Review: Morgen Und Abend Is A Relentless Sensory Assault
Georg Friedrich Haas's new opera, Morgen und Abend, is a relentless sensory assault over 90 wailing, gnashing minutes (a barrage of shrieking, decaying violins and thunderous percussion). In its world premiere at the Royal Opera House, directed by Graham Vick, fisherman Johannes struggles "into and out of life".
German baritone Christoph Pohl delivers a committed performance as the aged and bewildered fisherman, wandering through an eerie, colourless Limbo, haunted by those he has loved and lost. The colourless, hostile plane between life and death is a convincing and compelling creation. Chalk white furniture rotates supernaturally and almost unnoticed on a revolving circle in front of an oppressive grey wall, flooded with a piercing white light. The sparing and simplistic English libretto, translated from Norwegian writer Jon Fosse's original libretto by Damion Searls, is painted across the backdrop as a breathing, floating text.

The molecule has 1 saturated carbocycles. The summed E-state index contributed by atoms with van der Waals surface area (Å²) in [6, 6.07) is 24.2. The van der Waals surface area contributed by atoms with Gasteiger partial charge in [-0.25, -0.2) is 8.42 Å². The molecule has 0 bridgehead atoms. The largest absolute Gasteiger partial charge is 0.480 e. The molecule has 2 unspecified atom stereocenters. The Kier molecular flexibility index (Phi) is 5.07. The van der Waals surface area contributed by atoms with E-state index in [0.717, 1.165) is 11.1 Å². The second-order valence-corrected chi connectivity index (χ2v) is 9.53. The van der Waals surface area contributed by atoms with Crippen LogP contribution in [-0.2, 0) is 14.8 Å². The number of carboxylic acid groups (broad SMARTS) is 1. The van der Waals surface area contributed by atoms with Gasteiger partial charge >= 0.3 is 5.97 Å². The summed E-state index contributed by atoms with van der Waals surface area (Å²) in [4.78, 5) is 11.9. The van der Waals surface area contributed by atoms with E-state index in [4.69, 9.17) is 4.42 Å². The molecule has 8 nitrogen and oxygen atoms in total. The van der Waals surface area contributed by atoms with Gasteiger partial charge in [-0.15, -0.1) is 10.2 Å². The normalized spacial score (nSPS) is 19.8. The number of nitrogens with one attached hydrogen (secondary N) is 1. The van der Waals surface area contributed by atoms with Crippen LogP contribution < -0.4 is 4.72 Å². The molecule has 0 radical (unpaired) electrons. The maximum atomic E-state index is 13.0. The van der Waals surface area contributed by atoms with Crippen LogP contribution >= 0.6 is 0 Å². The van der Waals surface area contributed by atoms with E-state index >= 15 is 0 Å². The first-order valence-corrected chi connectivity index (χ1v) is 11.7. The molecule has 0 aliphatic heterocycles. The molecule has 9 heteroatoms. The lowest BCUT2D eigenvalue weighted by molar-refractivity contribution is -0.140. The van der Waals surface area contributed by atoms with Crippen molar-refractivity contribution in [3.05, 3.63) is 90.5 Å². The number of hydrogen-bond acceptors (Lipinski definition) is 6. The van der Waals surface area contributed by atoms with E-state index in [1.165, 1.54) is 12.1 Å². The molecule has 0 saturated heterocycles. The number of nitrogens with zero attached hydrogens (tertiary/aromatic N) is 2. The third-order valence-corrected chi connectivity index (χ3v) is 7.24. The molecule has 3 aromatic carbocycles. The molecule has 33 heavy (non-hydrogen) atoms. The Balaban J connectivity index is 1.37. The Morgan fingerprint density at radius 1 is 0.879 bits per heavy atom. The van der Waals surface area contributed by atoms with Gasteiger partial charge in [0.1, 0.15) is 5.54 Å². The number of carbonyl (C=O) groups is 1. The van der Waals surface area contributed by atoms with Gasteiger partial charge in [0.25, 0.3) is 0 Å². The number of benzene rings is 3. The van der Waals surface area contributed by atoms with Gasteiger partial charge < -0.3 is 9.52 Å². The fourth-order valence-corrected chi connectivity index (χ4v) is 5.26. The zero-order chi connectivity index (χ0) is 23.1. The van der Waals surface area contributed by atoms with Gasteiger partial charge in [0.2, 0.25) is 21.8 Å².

Academy Award nominee Klaus Maria Brandauer is rather stagy as Johannes's father Olai, who delivers a prolonged, repetitive monologue as he waits for Johannes to be born. When the birth is announced there's another drawn out discussion in which the same questions and assurances are batted back and forth on loop between Brandauer and midwife Sarah Wegener, who is competent in this initial role before returning as Johannes's daughter Signe. As Signe, she is the most authentic and moving character we encounter; discordant, mournful and distant at first, and finally gasping out her grief in a hoarse, poignant whistle.
Seasoned Dutch contralto Helena Rasker brings a rich, ethereal sensuality to Johannes's dead wife Erna, but while the relationship between Johannes and the ghostly apparition of his best friend Peter is touching and convincing in its everyday intimacy, Will Hartmann as Peter is the weakest of the ensemble, occasionally strained and cracked.
Ultimately, Morgen und Abend (which is German for Morning and Evening, if you didn't know) doesn't offer a profound reimagining of what happens when we die, instead reaffirming popular notions of what it may entail. Those looking for an uplifting and lyrical portrayal of the human journey won't find it here; we are sent on our way with a deeply unsettling reminder of how brief, unremarkable and violent that journey can be.
Morgen und Abend is at The Royal Opera House, Covent Garden, on 17, 21, 25 and 28 November. Tickets £5-£85. Londonist attended on a complimentary press ticket.
Last Updated 10 April 2016